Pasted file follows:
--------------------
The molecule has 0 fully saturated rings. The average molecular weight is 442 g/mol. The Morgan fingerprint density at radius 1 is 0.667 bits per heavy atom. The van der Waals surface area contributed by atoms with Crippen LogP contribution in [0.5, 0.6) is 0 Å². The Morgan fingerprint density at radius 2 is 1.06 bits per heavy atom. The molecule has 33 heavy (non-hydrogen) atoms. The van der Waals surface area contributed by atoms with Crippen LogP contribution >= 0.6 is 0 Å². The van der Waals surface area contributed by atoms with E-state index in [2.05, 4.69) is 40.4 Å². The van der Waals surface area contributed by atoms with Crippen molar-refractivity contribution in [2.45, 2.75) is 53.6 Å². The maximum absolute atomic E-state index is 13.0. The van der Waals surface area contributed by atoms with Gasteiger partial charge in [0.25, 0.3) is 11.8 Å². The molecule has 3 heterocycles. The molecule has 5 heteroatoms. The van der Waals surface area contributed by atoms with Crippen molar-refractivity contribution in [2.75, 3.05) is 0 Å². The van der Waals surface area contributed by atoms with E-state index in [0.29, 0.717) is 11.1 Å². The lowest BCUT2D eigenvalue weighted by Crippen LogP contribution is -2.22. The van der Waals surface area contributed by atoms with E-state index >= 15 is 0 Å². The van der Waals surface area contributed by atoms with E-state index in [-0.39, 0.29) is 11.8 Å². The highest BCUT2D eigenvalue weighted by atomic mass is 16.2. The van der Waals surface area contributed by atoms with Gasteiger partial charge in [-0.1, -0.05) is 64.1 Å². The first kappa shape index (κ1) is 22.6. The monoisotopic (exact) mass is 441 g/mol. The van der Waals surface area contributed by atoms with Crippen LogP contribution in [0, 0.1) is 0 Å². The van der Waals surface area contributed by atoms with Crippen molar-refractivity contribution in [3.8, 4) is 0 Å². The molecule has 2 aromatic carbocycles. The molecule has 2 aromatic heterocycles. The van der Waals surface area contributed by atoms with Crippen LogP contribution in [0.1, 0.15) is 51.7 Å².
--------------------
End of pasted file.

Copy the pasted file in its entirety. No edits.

The molecule has 0 fully saturated rings. The average molecular weight is 442 g/mol. The Morgan fingerprint density at radius 1 is 0.667 bits per heavy atom. The van der Waals surface area contributed by atoms with Crippen LogP contribution in [0.5, 0.6) is 0 Å². The Morgan fingerprint density at radius 2 is 1.06 bits per heavy atom. The molecule has 33 heavy (non-hydrogen) atoms. The van der Waals surface area contributed by atoms with Crippen LogP contribution >= 0.6 is 0 Å². The van der Waals surface area contributed by atoms with E-state index in [2.05, 4.69) is 40.4 Å². The van der Waals surface area contributed by atoms with Crippen molar-refractivity contribution in [2.45, 2.75) is 53.6 Å². The maximum absolute atomic E-state index is 13.0. The van der Waals surface area contributed by atoms with Gasteiger partial charge in [0.25, 0.3) is 11.8 Å². The molecule has 3 heterocycles. The molecule has 5 heteroatoms. The van der Waals surface area contributed by atoms with Crippen molar-refractivity contribution in [2.75, 3.05) is 0 Å². The van der Waals surface area contributed by atoms with E-state index in [0.29, 0.717) is 11.1 Å². The lowest BCUT2D eigenvalue weighted by Crippen LogP contribution is -2.22. The van der Waals surface area contributed by atoms with E-state index >= 15 is 0 Å². The van der Waals surface area contributed by atoms with E-state index in [-0.39, 0.29) is 11.8 Å². The highest BCUT2D eigenvalue weighted by atomic mass is 16.2. The van der Waals surface area contributed by atoms with Gasteiger partial charge in [-0.1, -0.05) is 64.1 Å². The first kappa shape index (κ1) is 22.6. The monoisotopic (exact) mass is 441 g/mol. The van der Waals surface area contributed by atoms with Crippen LogP contribution in [0, 0.1) is 0 Å². The van der Waals surface area contributed by atoms with Crippen molar-refractivity contribution in [3.8, 4) is 0 Å². The molecule has 2 aromatic carbocycles. The molecule has 2 aromatic heterocycles. The van der Waals surface area contributed by atoms with Crippen LogP contribution in [0.1, 0.15) is 51.7 Å².